The moral issues in these books are prominent, especially in the last book, Mockingjay. In real life we have to make moral judgements all the time. Some people epically fail in the moral development area. We might hate them for their disgusting behaviour, but that is also a moral choice (forgiveness or revenge or eternal hate?). Focusing on Mockingjay, the morality of the characters really come to light. As Peeta has gone insane and is trying to kill Katniss every couple of hours, she has to decide if she can, and should kill Peeta. Katniss is being used by Coin, leader of District 13, for her own personal gain. She resents Coin but Katniss uses the opportunity to aid in the rebellion, though she is hell bent on killing President Snow. In the Games, you will probably have to kill in order to survive, and quite possibly you will have kill someone you know from your District. One moral dilemma is obvious even to younger readers: Katniss is torn between Peeta and Gale, and she lets both love her without rejecting or accepting either one. Morally, this is a terrible thing to do to two people, yet it is understandable why she does it. In the first book, she probably will not survive the Games and she doesn’t want to marry and have children in a Panem that reaps its children for the Hunger Games. In the second book, she has to go back into the arena. In the last book...well, I can’t say I’m so impressed by Katniss. Hey, Katniss, can you maybe not kiss both men and string them along? Although, she does admit that she isn’t the most adorable person in the world, and her negative characteristics is what keeps her from being a flat character like Bella Swan.  

One thing my sister and I spoke about is Katniss’s final decision to marry Peeta and reject Gale. Not only does she reject Gale, it seems to me like he never comes back. I’ve thought about this, and I think Katniss would have been better with Gale if she could come to terms with Prim’s death. Prim dies trying to tend to the wounded children in the Capitol-a scene in the book that had me choked up (don’t judge me!). Silver parachutes descend from the sky from a hovercraft-parachutes usually have relief items of some kind-and they exploded, killing or wounding the children who had them. Once the medics came, including Prim, they exploded again, killing the people trying to save them. This kills Prim and sets Katniss on fire as she was trying to run to Prim. What does this have to do with Gale? Gale was working with someone else on weapons that are based on hunting strategies, namely, to trap or kill one animal to attract the real prize in a second trap. What complicates this further is that Katniss does not know if the Capital ordered the parachutes, or if the rebels did it “for the greater good” and sacrificed some lives. While she believes that she will never know who set the parachutes (though she doesn’t actually try), she believes that Gale at least contributed to Prim’s death because he designed the strategy. That’s like blaming all gun related deaths on the person who invented guns! Morally, Gale is alright with sacrificing some people to get the job done. Should she be angry with Gale? Obviously I don’t think she should be blaming him for her sister’s death.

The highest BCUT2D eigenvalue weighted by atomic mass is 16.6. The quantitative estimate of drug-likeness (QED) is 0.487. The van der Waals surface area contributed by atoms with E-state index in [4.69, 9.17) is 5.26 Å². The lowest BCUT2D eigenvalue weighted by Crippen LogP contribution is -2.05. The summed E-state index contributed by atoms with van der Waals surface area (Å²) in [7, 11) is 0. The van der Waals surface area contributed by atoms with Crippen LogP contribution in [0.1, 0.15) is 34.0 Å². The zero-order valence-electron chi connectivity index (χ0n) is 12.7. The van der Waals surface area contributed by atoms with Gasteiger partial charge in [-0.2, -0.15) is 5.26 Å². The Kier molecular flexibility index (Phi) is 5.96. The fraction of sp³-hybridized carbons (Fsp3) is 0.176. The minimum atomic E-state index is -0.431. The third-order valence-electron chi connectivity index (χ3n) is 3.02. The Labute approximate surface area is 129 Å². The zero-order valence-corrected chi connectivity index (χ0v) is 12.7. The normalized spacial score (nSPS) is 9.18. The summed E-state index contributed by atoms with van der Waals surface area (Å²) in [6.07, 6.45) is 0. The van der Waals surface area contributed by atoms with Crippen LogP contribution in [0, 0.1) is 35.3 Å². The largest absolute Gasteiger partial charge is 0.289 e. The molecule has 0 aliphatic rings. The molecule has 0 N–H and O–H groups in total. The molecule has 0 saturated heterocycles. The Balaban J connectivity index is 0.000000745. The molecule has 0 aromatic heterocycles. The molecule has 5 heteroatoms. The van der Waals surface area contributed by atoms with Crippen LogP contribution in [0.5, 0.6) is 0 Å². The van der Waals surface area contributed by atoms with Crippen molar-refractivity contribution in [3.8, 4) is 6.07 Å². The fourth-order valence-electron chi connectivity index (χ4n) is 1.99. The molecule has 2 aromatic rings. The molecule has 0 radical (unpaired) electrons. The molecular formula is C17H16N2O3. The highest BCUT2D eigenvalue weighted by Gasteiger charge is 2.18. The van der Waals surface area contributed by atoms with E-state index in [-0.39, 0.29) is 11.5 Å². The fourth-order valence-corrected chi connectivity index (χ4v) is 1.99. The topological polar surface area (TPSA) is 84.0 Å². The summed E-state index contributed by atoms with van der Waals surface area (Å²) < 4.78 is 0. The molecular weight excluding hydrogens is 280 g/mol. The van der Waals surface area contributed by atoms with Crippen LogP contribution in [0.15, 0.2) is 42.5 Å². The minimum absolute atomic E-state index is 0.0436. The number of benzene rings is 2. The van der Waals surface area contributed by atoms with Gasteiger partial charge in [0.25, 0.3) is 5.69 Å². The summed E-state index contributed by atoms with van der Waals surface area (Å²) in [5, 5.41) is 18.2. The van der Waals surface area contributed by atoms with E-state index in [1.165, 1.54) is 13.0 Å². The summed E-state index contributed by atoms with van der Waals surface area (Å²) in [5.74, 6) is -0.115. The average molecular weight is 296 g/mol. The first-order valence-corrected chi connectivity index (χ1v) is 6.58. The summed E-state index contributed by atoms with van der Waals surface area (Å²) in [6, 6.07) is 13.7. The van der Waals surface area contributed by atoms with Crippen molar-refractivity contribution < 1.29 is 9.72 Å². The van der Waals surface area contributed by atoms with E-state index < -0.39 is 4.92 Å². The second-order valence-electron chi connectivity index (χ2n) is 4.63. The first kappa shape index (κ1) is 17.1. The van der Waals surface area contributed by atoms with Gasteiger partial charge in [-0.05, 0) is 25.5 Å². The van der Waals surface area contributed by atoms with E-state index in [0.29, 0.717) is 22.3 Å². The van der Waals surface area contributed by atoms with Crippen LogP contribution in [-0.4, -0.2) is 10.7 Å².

In conclusion, I think the whole “OMG what a deplorable, violent concept! Shield our children/young people!” is true, to an extent. Yes, the concept is violent. As a society should we shield our children/teens against everything? I don’t think so, and these books are written to not be splatter porn. They certainly do not glorify killing people. In fact, you read more about how the Games has emotionally and mentally damaged Katniss and other victors. Reading these books can make young people think about oppressive governments and moral choices. (Hell, they can make adults think about these things too.) Critical thinking is always a good thing that should be encouraged, not stifled.        

The Film
The only preconception that I have is that Katniss has been whitewashed. Sometimes it doesn’t matter what race a character and their film version actor are. Sometimes, like in this case, it does matter. Katniss is “olive skinned” with dark hair and eyes-she looks like everyone else in her District, District 12. Her mother and sister, Prim, are fair hair and light skinned. While Katniss provides for them, there is still an obvious element of “otherness” to Katniss that I believe is vital to the story. She is not like her (remaining) family in the way that she can hunt and provide and in the way that she looks. Katniss is also not like Prim, who is a sweet girl who matures into a calm figure of steady wisdom. Katniss is the opposite in looks and character.

Battle Royale
I read a while ago that a Japanese film called Battle Royale is extremely similar, with being even more violent (yay!). I then realized that I actually have this movie. A review of this will come shortly, as I love me some Japanese horror film.

Other Things-Finnick Odair
Lots of people have criticised Collins for writing poor male leads, a sentiment I do not particularly agree with. But I think the best written character, for me, is Finnick Odair. Initially he is a ridiculously handsome young man from District 4, which specializes in fishing, and who is adored by everyone. Now 24 years old, he is brought back into the Hunger Games and becomes a rebel. It is in Mockingjay that his character really shines because of his brokenness. He is worried because his love, Annie Cresta, another winner of a previous Game who went insane after, has been captured by the Capitol. Additionally, he and other victors are used as prostitutes in the Capitol. It sheds a terrible truth to his beauty, and his affection to Annie is absolutely beautiful. Even though she is mad and can barely function sometimes, he loves her. When she is still captive, the image of him wondering around in a hospital gown, tying knots in a length of rope, is probably the most vivid in my mind. He is funny, striking a seductive pose in his underwear, offering sugar to Katniss, and brave, fighting the muttations even though the odds of surviving are against him.